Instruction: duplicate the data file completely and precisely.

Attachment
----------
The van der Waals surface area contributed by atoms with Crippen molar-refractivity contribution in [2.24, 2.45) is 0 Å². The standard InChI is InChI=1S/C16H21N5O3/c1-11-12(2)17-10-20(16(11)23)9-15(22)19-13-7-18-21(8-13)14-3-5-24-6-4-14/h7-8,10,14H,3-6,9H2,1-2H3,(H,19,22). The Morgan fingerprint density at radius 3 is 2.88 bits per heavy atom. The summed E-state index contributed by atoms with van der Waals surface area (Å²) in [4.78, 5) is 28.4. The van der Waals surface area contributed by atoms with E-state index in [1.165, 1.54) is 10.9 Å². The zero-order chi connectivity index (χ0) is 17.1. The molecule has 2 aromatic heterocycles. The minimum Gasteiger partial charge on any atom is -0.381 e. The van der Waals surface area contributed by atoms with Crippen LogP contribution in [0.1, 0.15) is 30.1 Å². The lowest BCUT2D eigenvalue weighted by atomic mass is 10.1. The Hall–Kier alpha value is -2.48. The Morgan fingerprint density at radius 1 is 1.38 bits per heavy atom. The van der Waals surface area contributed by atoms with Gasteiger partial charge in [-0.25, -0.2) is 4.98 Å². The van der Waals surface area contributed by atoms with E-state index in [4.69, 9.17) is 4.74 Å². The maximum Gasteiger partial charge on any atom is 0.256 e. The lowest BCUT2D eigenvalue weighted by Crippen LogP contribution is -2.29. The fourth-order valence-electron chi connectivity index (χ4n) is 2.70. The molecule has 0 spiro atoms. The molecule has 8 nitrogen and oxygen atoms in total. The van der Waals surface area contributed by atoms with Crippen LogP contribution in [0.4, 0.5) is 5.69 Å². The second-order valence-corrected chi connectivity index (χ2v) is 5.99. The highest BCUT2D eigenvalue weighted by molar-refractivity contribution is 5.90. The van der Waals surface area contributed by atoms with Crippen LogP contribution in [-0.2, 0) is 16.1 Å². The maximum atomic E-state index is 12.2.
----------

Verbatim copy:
The van der Waals surface area contributed by atoms with Crippen molar-refractivity contribution in [2.24, 2.45) is 0 Å². The standard InChI is InChI=1S/C16H21N5O3/c1-11-12(2)17-10-20(16(11)23)9-15(22)19-13-7-18-21(8-13)14-3-5-24-6-4-14/h7-8,10,14H,3-6,9H2,1-2H3,(H,19,22). The Morgan fingerprint density at radius 3 is 2.88 bits per heavy atom. The summed E-state index contributed by atoms with van der Waals surface area (Å²) in [4.78, 5) is 28.4. The van der Waals surface area contributed by atoms with E-state index in [1.165, 1.54) is 10.9 Å². The zero-order chi connectivity index (χ0) is 17.1. The molecule has 2 aromatic heterocycles. The minimum Gasteiger partial charge on any atom is -0.381 e. The van der Waals surface area contributed by atoms with Crippen LogP contribution in [0.1, 0.15) is 30.1 Å². The lowest BCUT2D eigenvalue weighted by atomic mass is 10.1. The Hall–Kier alpha value is -2.48. The Morgan fingerprint density at radius 1 is 1.38 bits per heavy atom. The van der Waals surface area contributed by atoms with Gasteiger partial charge in [-0.25, -0.2) is 4.98 Å². The van der Waals surface area contributed by atoms with E-state index in [4.69, 9.17) is 4.74 Å². The maximum Gasteiger partial charge on any atom is 0.256 e. The lowest BCUT2D eigenvalue weighted by Crippen LogP contribution is -2.29. The fourth-order valence-electron chi connectivity index (χ4n) is 2.70. The molecule has 0 spiro atoms. The molecule has 8 nitrogen and oxygen atoms in total. The van der Waals surface area contributed by atoms with Crippen LogP contribution in [0.4, 0.5) is 5.69 Å². The second-order valence-corrected chi connectivity index (χ2v) is 5.99. The highest BCUT2D eigenvalue weighted by molar-refractivity contribution is 5.90. The van der Waals surface area contributed by atoms with Crippen LogP contribution in [-0.2, 0) is 16.1 Å². The maximum atomic E-state index is 12.2.